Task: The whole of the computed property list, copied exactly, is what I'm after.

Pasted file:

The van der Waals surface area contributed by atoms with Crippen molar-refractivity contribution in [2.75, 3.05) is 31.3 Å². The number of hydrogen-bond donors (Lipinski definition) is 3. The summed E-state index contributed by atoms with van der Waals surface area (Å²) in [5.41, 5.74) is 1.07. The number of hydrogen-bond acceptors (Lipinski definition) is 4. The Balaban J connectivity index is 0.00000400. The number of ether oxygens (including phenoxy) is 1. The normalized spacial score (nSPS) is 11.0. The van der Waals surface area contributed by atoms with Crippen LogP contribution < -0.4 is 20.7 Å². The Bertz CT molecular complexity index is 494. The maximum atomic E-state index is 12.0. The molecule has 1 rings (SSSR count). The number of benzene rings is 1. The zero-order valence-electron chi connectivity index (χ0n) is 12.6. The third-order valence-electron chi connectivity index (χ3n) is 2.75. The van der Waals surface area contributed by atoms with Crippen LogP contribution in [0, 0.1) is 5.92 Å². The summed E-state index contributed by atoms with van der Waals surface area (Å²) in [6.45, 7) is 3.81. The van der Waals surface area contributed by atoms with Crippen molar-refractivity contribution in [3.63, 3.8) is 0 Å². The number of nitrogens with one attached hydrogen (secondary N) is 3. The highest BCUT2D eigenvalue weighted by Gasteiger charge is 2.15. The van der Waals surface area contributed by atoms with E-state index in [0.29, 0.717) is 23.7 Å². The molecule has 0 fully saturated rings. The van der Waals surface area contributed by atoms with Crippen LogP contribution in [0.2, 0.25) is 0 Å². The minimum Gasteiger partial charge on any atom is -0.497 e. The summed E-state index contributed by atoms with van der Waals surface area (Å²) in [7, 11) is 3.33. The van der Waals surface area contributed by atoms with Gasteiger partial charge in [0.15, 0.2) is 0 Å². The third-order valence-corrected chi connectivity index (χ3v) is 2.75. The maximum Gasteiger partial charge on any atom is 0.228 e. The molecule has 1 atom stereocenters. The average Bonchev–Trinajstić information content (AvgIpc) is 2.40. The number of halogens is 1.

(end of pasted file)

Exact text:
The van der Waals surface area contributed by atoms with Crippen molar-refractivity contribution in [2.75, 3.05) is 31.3 Å². The number of hydrogen-bond donors (Lipinski definition) is 3. The summed E-state index contributed by atoms with van der Waals surface area (Å²) in [5.41, 5.74) is 1.07. The number of hydrogen-bond acceptors (Lipinski definition) is 4. The Balaban J connectivity index is 0.00000400. The number of ether oxygens (including phenoxy) is 1. The normalized spacial score (nSPS) is 11.0. The van der Waals surface area contributed by atoms with Crippen LogP contribution < -0.4 is 20.7 Å². The Bertz CT molecular complexity index is 494. The maximum atomic E-state index is 12.0. The molecule has 1 rings (SSSR count). The number of benzene rings is 1. The zero-order valence-electron chi connectivity index (χ0n) is 12.6. The third-order valence-electron chi connectivity index (χ3n) is 2.75. The van der Waals surface area contributed by atoms with Crippen LogP contribution in [0, 0.1) is 5.92 Å². The summed E-state index contributed by atoms with van der Waals surface area (Å²) in [6.45, 7) is 3.81. The van der Waals surface area contributed by atoms with Crippen molar-refractivity contribution in [3.63, 3.8) is 0 Å². The number of nitrogens with one attached hydrogen (secondary N) is 3. The highest BCUT2D eigenvalue weighted by Gasteiger charge is 2.15. The van der Waals surface area contributed by atoms with E-state index in [0.29, 0.717) is 23.7 Å². The molecule has 0 fully saturated rings. The van der Waals surface area contributed by atoms with Crippen LogP contribution in [0.2, 0.25) is 0 Å². The minimum Gasteiger partial charge on any atom is -0.497 e. The summed E-state index contributed by atoms with van der Waals surface area (Å²) in [7, 11) is 3.33. The van der Waals surface area contributed by atoms with Gasteiger partial charge in [0.15, 0.2) is 0 Å². The third-order valence-corrected chi connectivity index (χ3v) is 2.75. The maximum Gasteiger partial charge on any atom is 0.228 e. The molecule has 1 atom stereocenters. The average Bonchev–Trinajstić information content (AvgIpc) is 2.40. The number of halogens is 1.